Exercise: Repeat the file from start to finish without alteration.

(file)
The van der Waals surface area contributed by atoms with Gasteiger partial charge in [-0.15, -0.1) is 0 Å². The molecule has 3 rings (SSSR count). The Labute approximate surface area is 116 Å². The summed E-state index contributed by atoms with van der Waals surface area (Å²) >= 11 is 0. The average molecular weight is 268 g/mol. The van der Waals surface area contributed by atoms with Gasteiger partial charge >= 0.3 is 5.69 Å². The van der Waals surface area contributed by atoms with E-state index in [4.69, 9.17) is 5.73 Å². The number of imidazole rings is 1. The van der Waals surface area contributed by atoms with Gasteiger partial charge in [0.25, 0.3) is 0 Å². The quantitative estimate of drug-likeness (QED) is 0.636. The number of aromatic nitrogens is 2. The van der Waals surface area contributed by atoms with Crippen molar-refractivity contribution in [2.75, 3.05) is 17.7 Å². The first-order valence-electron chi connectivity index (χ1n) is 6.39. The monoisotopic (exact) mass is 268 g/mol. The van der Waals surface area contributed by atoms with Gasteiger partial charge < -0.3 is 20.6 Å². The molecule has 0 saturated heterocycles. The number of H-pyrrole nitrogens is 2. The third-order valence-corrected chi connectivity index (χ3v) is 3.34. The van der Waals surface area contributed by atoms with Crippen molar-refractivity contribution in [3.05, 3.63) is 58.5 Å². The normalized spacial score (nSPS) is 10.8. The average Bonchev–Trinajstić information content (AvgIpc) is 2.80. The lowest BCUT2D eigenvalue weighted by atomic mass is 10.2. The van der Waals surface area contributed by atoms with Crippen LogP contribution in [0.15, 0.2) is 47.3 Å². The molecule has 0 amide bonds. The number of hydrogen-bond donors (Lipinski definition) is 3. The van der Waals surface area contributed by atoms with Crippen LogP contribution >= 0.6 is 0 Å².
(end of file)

The van der Waals surface area contributed by atoms with Gasteiger partial charge in [-0.15, -0.1) is 0 Å². The molecule has 3 rings (SSSR count). The Labute approximate surface area is 116 Å². The summed E-state index contributed by atoms with van der Waals surface area (Å²) >= 11 is 0. The average molecular weight is 268 g/mol. The van der Waals surface area contributed by atoms with Gasteiger partial charge >= 0.3 is 5.69 Å². The van der Waals surface area contributed by atoms with E-state index in [4.69, 9.17) is 5.73 Å². The number of imidazole rings is 1. The van der Waals surface area contributed by atoms with Gasteiger partial charge in [0.25, 0.3) is 0 Å². The quantitative estimate of drug-likeness (QED) is 0.636. The number of aromatic nitrogens is 2. The van der Waals surface area contributed by atoms with Crippen molar-refractivity contribution in [2.75, 3.05) is 17.7 Å². The first-order valence-electron chi connectivity index (χ1n) is 6.39. The monoisotopic (exact) mass is 268 g/mol. The van der Waals surface area contributed by atoms with Gasteiger partial charge < -0.3 is 20.6 Å². The molecule has 0 saturated heterocycles. The number of H-pyrrole nitrogens is 2. The third-order valence-corrected chi connectivity index (χ3v) is 3.34. The van der Waals surface area contributed by atoms with Crippen molar-refractivity contribution in [3.05, 3.63) is 58.5 Å². The normalized spacial score (nSPS) is 10.8. The average Bonchev–Trinajstić information content (AvgIpc) is 2.80. The lowest BCUT2D eigenvalue weighted by atomic mass is 10.2. The van der Waals surface area contributed by atoms with Crippen LogP contribution in [0.15, 0.2) is 47.3 Å². The molecule has 0 amide bonds. The number of hydrogen-bond donors (Lipinski definition) is 3. The van der Waals surface area contributed by atoms with Crippen LogP contribution >= 0.6 is 0 Å².